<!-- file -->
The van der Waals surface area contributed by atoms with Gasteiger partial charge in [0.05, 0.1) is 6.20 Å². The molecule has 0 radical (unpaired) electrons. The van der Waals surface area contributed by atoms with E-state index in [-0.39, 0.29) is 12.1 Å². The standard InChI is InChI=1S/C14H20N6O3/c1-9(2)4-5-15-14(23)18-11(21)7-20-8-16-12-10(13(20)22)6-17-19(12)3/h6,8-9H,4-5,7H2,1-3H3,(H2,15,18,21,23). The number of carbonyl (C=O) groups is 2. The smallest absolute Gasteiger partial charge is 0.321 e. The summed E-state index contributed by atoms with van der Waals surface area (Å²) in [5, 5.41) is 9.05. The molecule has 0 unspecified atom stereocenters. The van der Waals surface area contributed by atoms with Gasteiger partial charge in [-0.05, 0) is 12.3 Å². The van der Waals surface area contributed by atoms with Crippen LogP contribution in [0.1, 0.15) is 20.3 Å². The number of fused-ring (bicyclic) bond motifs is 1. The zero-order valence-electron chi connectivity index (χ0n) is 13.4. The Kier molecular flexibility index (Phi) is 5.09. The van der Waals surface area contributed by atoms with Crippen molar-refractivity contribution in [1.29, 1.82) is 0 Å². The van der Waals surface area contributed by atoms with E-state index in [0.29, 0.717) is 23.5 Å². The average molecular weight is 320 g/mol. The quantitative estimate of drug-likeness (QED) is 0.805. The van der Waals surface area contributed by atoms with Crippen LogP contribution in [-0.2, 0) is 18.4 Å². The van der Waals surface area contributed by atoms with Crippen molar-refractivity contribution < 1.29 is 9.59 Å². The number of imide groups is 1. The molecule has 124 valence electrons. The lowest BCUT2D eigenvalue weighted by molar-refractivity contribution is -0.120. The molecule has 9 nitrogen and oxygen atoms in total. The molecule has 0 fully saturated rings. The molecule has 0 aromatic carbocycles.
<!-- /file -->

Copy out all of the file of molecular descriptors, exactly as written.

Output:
The van der Waals surface area contributed by atoms with Gasteiger partial charge in [0.05, 0.1) is 6.20 Å². The molecule has 0 radical (unpaired) electrons. The van der Waals surface area contributed by atoms with E-state index in [-0.39, 0.29) is 12.1 Å². The standard InChI is InChI=1S/C14H20N6O3/c1-9(2)4-5-15-14(23)18-11(21)7-20-8-16-12-10(13(20)22)6-17-19(12)3/h6,8-9H,4-5,7H2,1-3H3,(H2,15,18,21,23). The number of carbonyl (C=O) groups is 2. The smallest absolute Gasteiger partial charge is 0.321 e. The summed E-state index contributed by atoms with van der Waals surface area (Å²) in [5, 5.41) is 9.05. The molecule has 0 unspecified atom stereocenters. The van der Waals surface area contributed by atoms with Gasteiger partial charge in [-0.05, 0) is 12.3 Å². The van der Waals surface area contributed by atoms with Crippen LogP contribution in [0.1, 0.15) is 20.3 Å². The number of fused-ring (bicyclic) bond motifs is 1. The zero-order valence-electron chi connectivity index (χ0n) is 13.4. The Kier molecular flexibility index (Phi) is 5.09. The van der Waals surface area contributed by atoms with Crippen molar-refractivity contribution in [1.29, 1.82) is 0 Å². The van der Waals surface area contributed by atoms with E-state index in [0.29, 0.717) is 23.5 Å². The average molecular weight is 320 g/mol. The quantitative estimate of drug-likeness (QED) is 0.805. The van der Waals surface area contributed by atoms with Crippen LogP contribution in [-0.2, 0) is 18.4 Å². The van der Waals surface area contributed by atoms with Crippen molar-refractivity contribution < 1.29 is 9.59 Å². The number of imide groups is 1. The molecule has 124 valence electrons. The lowest BCUT2D eigenvalue weighted by molar-refractivity contribution is -0.120. The molecule has 9 nitrogen and oxygen atoms in total. The molecule has 0 fully saturated rings. The molecule has 0 aromatic carbocycles.